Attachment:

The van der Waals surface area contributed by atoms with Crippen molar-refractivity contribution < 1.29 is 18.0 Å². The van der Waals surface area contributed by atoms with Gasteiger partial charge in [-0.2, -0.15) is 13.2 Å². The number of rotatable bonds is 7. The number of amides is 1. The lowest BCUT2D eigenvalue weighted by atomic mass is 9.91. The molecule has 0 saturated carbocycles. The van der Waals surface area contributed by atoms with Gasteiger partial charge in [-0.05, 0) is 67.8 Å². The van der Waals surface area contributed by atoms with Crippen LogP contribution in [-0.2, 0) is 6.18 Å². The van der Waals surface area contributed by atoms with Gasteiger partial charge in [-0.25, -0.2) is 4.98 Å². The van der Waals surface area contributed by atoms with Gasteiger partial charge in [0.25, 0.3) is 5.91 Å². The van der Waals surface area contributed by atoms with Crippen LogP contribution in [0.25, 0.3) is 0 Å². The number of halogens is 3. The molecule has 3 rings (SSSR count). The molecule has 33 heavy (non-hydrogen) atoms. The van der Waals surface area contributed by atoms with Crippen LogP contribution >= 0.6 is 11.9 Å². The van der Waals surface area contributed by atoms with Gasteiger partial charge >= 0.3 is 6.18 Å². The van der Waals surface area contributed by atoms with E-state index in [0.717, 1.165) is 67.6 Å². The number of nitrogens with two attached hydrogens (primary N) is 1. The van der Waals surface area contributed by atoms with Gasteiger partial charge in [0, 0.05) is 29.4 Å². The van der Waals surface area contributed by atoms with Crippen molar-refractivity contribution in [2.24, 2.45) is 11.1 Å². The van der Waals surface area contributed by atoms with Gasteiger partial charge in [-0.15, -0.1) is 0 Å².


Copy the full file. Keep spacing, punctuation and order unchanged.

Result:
The van der Waals surface area contributed by atoms with Crippen molar-refractivity contribution < 1.29 is 18.0 Å². The van der Waals surface area contributed by atoms with Gasteiger partial charge in [-0.2, -0.15) is 13.2 Å². The number of rotatable bonds is 7. The number of amides is 1. The lowest BCUT2D eigenvalue weighted by atomic mass is 9.91. The molecule has 0 saturated carbocycles. The van der Waals surface area contributed by atoms with Gasteiger partial charge in [-0.05, 0) is 67.8 Å². The van der Waals surface area contributed by atoms with Crippen LogP contribution in [-0.2, 0) is 6.18 Å². The van der Waals surface area contributed by atoms with Gasteiger partial charge in [-0.25, -0.2) is 4.98 Å². The van der Waals surface area contributed by atoms with Gasteiger partial charge in [0.25, 0.3) is 5.91 Å². The van der Waals surface area contributed by atoms with Crippen LogP contribution in [0.25, 0.3) is 0 Å². The number of halogens is 3. The molecule has 3 rings (SSSR count). The molecule has 33 heavy (non-hydrogen) atoms. The van der Waals surface area contributed by atoms with Crippen LogP contribution >= 0.6 is 11.9 Å². The van der Waals surface area contributed by atoms with Gasteiger partial charge >= 0.3 is 6.18 Å². The van der Waals surface area contributed by atoms with E-state index in [0.717, 1.165) is 67.6 Å². The number of nitrogens with two attached hydrogens (primary N) is 1. The van der Waals surface area contributed by atoms with Gasteiger partial charge in [0, 0.05) is 29.4 Å². The van der Waals surface area contributed by atoms with Crippen molar-refractivity contribution in [2.24, 2.45) is 11.1 Å². The van der Waals surface area contributed by atoms with Gasteiger partial charge in [-0.15, -0.1) is 0 Å².